Mainly, because that shit is dangerous. Also, and more importantly, I’ve moved on.

I love Ohio, and I love its sketchy water parks, but it’s more appreciation for how I’ve ended up. Sometimes you just have to make that solo album and tell Joey and Lance that things are over. Maybe we can do a reunion tour in the future, but right now this is the way things are going.

Maybe if Holiday Sands ever has enough money to pay the outrageous insurance premium I’ll get one last reunion tour, but I should just be happy as to what I’ve learned from it.
Seeing the glistening, flowing locks of an inebriated man flow in the wind as he gracefully shifts his body back onto a metal slide high above the ground is something you can’t see anywhere else. No teacher can show you life like a poorly groomed man from Ohio can. The highs, the lows. Holiday Sands made sure you didn’t give up on your dreams. Not because it cared, but because it was proof that anything is possible – especially creating a veritable wonderland of things that could easily kill small children.

Thursday, December 11, 2008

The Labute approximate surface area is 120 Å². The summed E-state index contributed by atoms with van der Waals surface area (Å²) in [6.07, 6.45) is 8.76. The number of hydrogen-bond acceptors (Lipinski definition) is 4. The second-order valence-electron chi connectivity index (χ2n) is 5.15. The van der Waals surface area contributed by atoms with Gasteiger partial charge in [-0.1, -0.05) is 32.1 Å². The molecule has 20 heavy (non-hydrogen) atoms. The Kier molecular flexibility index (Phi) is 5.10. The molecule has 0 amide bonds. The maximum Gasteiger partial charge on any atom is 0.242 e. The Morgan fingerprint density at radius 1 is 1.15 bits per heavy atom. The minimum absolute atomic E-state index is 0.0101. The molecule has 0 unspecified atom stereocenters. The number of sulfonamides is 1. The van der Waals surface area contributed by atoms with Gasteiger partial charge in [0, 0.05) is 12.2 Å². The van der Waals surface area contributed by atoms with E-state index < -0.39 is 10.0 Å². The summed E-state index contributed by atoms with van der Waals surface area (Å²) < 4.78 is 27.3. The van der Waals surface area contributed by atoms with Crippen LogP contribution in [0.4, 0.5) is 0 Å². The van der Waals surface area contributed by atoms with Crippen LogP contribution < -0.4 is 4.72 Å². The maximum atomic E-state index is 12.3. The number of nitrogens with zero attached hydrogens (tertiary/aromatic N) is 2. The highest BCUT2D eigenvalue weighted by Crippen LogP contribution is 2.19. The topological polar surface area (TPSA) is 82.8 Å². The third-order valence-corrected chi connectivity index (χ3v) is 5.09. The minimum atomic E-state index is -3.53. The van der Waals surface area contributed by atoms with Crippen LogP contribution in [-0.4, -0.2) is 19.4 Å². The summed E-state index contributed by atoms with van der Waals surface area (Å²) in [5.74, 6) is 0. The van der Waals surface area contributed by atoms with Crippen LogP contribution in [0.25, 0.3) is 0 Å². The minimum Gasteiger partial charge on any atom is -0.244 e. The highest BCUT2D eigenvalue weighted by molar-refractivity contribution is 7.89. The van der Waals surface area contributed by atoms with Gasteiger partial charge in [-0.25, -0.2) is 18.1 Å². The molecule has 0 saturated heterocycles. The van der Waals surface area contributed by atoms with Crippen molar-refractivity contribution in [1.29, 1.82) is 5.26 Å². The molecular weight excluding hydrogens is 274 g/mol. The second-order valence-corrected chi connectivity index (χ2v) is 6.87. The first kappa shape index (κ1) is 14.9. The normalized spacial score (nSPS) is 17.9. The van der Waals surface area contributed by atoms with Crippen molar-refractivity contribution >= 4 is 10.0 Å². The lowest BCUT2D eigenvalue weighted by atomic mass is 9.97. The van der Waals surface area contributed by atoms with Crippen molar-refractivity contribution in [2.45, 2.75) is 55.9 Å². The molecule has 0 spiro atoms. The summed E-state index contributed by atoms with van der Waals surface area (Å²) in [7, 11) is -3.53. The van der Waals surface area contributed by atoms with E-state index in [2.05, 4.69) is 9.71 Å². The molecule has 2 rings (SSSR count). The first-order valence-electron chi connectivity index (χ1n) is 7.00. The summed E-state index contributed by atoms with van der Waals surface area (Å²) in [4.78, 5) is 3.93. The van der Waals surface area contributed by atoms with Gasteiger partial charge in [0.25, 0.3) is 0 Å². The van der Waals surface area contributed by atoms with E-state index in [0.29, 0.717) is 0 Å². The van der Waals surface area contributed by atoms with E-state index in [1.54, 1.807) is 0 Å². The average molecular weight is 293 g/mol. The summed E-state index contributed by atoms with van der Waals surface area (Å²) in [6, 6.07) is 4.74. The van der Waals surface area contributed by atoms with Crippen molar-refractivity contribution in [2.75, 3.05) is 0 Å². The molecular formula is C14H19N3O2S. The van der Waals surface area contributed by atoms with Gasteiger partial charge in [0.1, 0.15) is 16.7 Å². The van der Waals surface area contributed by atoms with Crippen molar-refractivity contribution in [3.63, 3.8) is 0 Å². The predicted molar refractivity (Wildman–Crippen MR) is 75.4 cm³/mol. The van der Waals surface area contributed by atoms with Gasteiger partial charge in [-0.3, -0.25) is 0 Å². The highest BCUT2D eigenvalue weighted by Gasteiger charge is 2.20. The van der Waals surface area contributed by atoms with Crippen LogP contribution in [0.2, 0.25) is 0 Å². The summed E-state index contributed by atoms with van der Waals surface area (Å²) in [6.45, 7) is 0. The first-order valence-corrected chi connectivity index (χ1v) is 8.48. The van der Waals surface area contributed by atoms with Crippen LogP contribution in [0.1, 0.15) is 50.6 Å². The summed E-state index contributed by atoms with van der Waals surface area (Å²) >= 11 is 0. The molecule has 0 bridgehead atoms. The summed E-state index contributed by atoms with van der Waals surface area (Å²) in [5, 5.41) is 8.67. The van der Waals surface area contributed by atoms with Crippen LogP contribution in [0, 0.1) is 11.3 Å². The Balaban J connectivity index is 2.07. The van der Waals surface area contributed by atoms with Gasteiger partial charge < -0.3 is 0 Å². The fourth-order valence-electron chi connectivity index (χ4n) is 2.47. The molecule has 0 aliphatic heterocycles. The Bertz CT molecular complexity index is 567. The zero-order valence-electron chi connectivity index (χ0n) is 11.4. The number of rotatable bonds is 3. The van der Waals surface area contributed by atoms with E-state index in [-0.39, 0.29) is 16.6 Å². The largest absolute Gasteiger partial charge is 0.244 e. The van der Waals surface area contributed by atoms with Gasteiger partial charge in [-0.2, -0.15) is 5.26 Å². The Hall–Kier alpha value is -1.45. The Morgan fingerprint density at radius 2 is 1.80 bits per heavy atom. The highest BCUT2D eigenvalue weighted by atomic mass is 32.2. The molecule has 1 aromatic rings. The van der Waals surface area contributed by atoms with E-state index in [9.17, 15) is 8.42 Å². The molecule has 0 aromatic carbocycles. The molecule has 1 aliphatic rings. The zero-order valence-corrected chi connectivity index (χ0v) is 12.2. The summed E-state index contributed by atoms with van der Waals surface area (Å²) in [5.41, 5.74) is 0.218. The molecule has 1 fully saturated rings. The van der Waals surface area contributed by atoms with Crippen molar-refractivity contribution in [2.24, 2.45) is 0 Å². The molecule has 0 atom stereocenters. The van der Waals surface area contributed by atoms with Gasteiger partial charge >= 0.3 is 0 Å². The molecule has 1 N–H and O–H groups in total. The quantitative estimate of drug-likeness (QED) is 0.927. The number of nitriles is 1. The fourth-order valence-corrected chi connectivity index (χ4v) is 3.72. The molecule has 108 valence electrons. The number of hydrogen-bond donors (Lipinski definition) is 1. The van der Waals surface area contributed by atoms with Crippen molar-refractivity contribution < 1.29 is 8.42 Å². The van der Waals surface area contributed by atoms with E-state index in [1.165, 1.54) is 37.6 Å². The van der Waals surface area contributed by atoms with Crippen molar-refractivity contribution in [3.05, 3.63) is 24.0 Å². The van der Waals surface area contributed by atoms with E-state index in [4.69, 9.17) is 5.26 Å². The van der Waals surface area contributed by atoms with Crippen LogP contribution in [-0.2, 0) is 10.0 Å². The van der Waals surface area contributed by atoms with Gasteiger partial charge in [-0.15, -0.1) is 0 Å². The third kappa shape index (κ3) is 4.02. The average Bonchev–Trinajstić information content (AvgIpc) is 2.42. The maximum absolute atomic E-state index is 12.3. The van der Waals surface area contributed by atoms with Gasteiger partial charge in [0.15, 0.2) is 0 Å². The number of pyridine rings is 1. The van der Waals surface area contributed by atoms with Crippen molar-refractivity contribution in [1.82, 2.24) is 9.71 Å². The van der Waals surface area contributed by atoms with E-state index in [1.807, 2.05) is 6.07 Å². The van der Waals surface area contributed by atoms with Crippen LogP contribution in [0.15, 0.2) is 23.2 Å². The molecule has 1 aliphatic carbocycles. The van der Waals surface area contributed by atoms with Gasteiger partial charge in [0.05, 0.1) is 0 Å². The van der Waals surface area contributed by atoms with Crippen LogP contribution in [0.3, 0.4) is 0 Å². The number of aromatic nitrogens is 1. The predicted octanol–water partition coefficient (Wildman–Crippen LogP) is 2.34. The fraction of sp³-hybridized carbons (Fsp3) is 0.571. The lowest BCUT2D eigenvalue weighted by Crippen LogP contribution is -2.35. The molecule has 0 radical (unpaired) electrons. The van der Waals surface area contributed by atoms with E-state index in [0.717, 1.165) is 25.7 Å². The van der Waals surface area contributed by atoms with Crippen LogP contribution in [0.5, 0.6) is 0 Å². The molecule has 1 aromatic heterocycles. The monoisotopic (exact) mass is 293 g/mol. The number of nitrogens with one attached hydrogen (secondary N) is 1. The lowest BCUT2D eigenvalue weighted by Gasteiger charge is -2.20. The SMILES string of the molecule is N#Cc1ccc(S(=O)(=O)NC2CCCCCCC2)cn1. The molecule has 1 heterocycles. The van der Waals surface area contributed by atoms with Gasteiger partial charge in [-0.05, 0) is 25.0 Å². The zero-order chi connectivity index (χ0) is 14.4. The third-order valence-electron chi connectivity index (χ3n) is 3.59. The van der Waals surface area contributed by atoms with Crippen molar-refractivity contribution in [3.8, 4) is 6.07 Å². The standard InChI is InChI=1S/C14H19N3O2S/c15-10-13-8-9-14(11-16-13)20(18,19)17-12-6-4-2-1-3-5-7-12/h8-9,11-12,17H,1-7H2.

roll with the punches

it's not that i think i have a tick living in my butthole that is the problem. the problem is that i think i have a tick in my butthole and have just accepted it and moved on.

i even named it rick.

there's an animal possibly inside of me and the best efforts i've given at getting it out are sitting down really hard and leaning in different angles while i fart.
that's sort of the way i deal with stuff now, not really letting it get me down and so i move on and go drink a couple beers and throw rocks on the half-frozen lake.

parts of my toes have been numb since may. only one door of my car has a functioning lock. my glasses are held together by superglue in two different places. i sat in dog shit three weeks ago and my jeans are still in the trunk of my car because the cold doesn't make them smell.
i'm really only a few dvds and about 90 dollars from being homeless.

but i've come to realize that i think that's what i like about my life.